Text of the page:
We often see cholesterol as a bad thing–the grocery store is littered with packaging labeled “low-cholesterol” or “cholesterol-free.” But cholesterol is produced naturally by your body and you need it to function properly. Cholesterol is used by your body to create hormones, as well as Vitamin D, and to support digestion.
While your liver generates enough cholesterol to support these functions, you also get cholesterol through foods like dairy, meat, and poultry. If you eat too much of these foods, your cholesterol levels can become too high. Signs of high cholesterol are usually internal, and you won’t see evidence of the damage caused until they culminate in a heart attack or stroke.
To prevent long-term damage and health problems caused by high cholesterol, it’s important to understand the difference between good cholesterol and bad cholesterol and to know your numbers of each. Then you can make any lifestyle and diet adjustments needed to keep yourself healthy.
HDL Versus LDL Cholesterol
There are two main varieties of cholesterol: high-density lipoprotein and low-density lipoprotein. Lipoproteins are particles made up of fat and proteins. Cholesterol travels through your body inside these lipoproteins.
High-density lipoprotein (HDL) is known as the “good cholesterol” because it carries cholesterol to the liver to be filtered out of the body as waste. HDL actually helps your body rid itself of excess cholesterol, making it less likely to build up in your arteries which can lead to heart failure and other health risks.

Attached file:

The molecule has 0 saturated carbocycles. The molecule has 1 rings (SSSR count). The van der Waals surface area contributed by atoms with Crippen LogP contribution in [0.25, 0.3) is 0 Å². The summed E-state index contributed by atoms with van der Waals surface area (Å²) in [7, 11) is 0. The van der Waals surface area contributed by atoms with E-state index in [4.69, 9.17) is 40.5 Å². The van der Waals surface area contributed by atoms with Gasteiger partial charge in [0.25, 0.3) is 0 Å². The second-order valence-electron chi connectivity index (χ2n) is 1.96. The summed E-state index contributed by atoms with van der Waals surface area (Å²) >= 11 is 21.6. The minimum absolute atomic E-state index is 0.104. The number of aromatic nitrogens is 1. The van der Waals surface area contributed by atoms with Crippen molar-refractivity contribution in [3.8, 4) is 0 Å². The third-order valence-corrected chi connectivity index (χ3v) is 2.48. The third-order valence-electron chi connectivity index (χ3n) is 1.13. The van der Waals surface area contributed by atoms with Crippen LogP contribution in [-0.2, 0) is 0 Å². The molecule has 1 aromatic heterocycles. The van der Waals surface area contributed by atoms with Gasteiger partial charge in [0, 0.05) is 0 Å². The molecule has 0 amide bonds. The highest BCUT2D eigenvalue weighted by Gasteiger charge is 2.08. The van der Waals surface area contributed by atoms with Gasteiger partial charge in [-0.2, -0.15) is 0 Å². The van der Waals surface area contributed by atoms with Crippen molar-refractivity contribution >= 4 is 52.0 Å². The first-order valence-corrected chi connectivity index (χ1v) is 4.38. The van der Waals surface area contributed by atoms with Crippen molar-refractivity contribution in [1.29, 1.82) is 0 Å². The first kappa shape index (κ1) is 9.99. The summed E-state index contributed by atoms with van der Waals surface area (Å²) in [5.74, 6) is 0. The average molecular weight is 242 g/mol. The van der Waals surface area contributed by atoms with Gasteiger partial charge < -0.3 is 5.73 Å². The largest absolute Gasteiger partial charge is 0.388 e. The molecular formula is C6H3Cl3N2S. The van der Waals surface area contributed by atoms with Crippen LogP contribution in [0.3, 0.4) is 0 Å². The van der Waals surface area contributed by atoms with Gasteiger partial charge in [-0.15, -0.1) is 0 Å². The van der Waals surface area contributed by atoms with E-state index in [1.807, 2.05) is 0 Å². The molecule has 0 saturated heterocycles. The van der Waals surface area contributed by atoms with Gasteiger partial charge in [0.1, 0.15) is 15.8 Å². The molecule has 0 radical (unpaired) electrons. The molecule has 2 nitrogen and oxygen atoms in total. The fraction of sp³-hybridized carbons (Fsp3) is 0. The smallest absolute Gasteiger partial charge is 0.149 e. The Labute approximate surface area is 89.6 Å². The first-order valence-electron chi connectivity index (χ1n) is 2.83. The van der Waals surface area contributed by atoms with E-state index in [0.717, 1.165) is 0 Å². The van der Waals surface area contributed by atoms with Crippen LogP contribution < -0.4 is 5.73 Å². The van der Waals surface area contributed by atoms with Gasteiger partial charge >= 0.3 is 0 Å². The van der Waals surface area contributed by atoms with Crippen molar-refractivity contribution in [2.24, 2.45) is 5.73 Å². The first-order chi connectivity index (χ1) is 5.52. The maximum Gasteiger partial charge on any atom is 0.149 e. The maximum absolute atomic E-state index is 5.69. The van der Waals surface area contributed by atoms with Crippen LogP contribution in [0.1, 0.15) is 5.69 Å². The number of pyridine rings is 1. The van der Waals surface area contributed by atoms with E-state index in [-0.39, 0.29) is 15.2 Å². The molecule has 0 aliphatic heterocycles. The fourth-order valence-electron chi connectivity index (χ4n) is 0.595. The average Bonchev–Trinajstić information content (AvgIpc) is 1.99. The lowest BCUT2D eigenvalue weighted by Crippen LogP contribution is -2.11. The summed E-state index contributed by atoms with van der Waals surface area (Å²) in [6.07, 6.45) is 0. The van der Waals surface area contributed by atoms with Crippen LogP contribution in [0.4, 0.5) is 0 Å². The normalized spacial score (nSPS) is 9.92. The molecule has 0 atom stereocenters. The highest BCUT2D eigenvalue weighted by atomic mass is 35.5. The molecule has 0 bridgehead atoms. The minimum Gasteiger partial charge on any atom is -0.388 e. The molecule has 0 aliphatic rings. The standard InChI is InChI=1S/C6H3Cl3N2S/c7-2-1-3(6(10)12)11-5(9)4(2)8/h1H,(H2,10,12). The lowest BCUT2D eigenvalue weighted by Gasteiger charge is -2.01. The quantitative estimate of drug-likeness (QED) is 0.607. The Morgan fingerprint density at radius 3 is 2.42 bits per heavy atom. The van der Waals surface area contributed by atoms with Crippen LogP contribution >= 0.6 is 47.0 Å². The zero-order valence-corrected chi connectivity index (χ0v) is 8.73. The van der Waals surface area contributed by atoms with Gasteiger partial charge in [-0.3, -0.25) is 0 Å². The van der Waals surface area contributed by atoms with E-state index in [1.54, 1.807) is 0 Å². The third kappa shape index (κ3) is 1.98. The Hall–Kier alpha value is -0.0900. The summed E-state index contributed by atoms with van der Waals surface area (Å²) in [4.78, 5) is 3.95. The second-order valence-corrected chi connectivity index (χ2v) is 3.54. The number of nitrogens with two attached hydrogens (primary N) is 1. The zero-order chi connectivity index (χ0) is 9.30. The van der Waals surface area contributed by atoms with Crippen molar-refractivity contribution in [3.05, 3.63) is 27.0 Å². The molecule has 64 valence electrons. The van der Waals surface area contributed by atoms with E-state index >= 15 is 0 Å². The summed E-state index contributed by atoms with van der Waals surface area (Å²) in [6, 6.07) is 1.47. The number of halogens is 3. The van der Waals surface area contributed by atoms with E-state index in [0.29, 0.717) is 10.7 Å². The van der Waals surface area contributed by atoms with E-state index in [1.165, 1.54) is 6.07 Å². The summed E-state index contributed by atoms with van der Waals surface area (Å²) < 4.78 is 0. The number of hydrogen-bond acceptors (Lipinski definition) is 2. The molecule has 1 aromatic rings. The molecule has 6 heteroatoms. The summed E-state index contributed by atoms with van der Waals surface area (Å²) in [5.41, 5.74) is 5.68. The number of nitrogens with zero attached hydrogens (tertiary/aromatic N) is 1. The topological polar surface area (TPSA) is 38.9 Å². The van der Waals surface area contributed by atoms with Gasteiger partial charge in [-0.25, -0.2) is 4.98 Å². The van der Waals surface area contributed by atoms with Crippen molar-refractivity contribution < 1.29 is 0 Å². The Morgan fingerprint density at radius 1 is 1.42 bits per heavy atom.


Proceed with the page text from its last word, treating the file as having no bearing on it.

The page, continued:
Low-density lipoprotein (LDL) is known as “bad cholesterol” because it carries cholesterol straight to your arteries where it can build up on artery walls and cause clogging, making it difficult for blood to be carried through. This buildup of plaque is known as atherosclerosis and can increase your risk of blood clots. If a blood clot breaks away from the artery wall and blocks an artery in your heart, it can cause a heart attack. If that clot were to travel to your brain, you could have a stroke.
Plaque buildup reduces blood flow, which reduces the oxygen carried to your major organs. Oxygen deprivation can lead to kidney disease or arterial disease along with an increased risk of heart attack or stroke.
Signs of High Cholesterol
Over 31% of people in the United States have high LDL cholesterol, according to the CDC. Most people don’t know they have high cholesterol until a doctor checks their numbers because there are no noticeable outward symptoms.
The only accurate way to find out if your cholesterol is high is through a blood test. A cholesterol blood test measures cholesterol in milligrams per deciliter of blood (mg/dL). When you have your cholesterol checked, the results you receive should include:
Total Blood Cholesterol – this includes HDL, LDL, and 20% of your total triglycerides.
Triglycerides – you want this number to be under 150 mg/dL. Triglycerides are a commonly occurring type of fat. If your LDL is high and your triglycerides are high–or your HDL is low–you have a greater risk of developing atherosclerosis.
HDL – the higher this number is, the better. Women should have at least 55 mg/dL and men should have at least 45 mg/dL.
LDL – the lower this number is, the better. You want no more than 130 mg/dL if you have no other major risk factors (blood vessel disease, heart disease, diabetes, etc.). If you do have any mitigating conditions, you want no more than 100 mg/dL.
Checking Your Cholesterol During a Telehealth Appointment